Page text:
The L button is also meant to toggle between targets when using a ranged attack, but it has faults here also. The game has a bad habit of targeting something offscreen, where missiles will not always go. It also does not pause the action to allow leisurely target selection, and this is a big problem when melee enemies will launch an assault while ranged opponents pelt the party. Elevation is very difficult to determine without actually launching an attack, but a difference in elevation (or having an obstacle in the way) can block attacks. Some enemies are inaccessible to melee strikes and the requirement that everything must die means players will have to muck about with the murky environments to find a firing angle that works.

   Enemies will often drop food items (for restoring Hit Points) and weapons, with an occasional gold drop. Experience is only granted after defeating bosses, with a sudden Level Up achieved at that point. Gold is needed for several story progression moments and to buy additional restorative items.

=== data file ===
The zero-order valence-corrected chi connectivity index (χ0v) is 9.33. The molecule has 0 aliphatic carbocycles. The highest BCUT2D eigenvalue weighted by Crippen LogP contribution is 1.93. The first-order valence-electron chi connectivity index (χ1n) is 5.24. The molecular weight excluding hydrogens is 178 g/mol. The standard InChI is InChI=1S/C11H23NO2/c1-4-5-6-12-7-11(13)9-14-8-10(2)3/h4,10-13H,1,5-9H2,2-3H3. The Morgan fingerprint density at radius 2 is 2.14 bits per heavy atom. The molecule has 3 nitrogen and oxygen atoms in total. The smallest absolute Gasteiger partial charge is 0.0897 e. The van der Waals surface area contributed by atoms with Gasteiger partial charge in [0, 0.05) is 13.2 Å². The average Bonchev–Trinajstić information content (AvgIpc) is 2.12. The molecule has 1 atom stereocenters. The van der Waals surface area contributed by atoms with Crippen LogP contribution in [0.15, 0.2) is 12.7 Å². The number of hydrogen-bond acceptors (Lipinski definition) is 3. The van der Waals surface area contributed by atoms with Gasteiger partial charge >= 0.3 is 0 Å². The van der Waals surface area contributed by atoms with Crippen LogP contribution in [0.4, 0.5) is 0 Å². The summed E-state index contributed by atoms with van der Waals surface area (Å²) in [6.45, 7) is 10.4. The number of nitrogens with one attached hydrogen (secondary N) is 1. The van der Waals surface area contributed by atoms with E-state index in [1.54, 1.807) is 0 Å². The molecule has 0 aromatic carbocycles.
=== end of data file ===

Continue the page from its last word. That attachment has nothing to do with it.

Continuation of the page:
Every environment in the game has a fixed camera angle. Some of them scroll because they are too large to be taken in with one screen, and most of them are far too zoomed-out to let the action be clearly visible. Party members and enemies are frequently so small that they overlap and cannot be quickly differentiated at melee range, meaning that one must hammer the A button as much as possible and hope for the best. The size of characters relative to the environments also means that movement is very slow and crossing an area devoid of enemies takes much too long.

   Equipment is not bought, but must be claimed from the drops dead enemies leave behind. The menus of Silver use a ring format that is similar to Secret of Mana's, except it is incompetent. For no apparent reason the analog stick must be used to navigate instead of the directional pad, and the analog stick must be held in the direction of the choice. If the player forgets to hold the analog stick, which is far more sensitive than the directional pad and thus poorly designed for this purpose, the menu is exited. Excepting this major issue still leaves significant problems such as the tiny text and the lack of any statistics on weapons.

   Silver's plot begins well, with the title character being an evil emperor who forces all the women of child-bearing age to be taken away so that he can choose a replacement for his wife, whom he just killed. The abduction of his wife makes David distraught, and he takes off to get her back by whatever means prove necessary. It is soon revealed that Silver is actually fighting on behalf of an evil god, and that eight magical orbs are needed to make him vincible. David also joins with some rebels fighting against the evil despot. In the annals of RPGs with this plot outline, Silver attains mediocrity at best.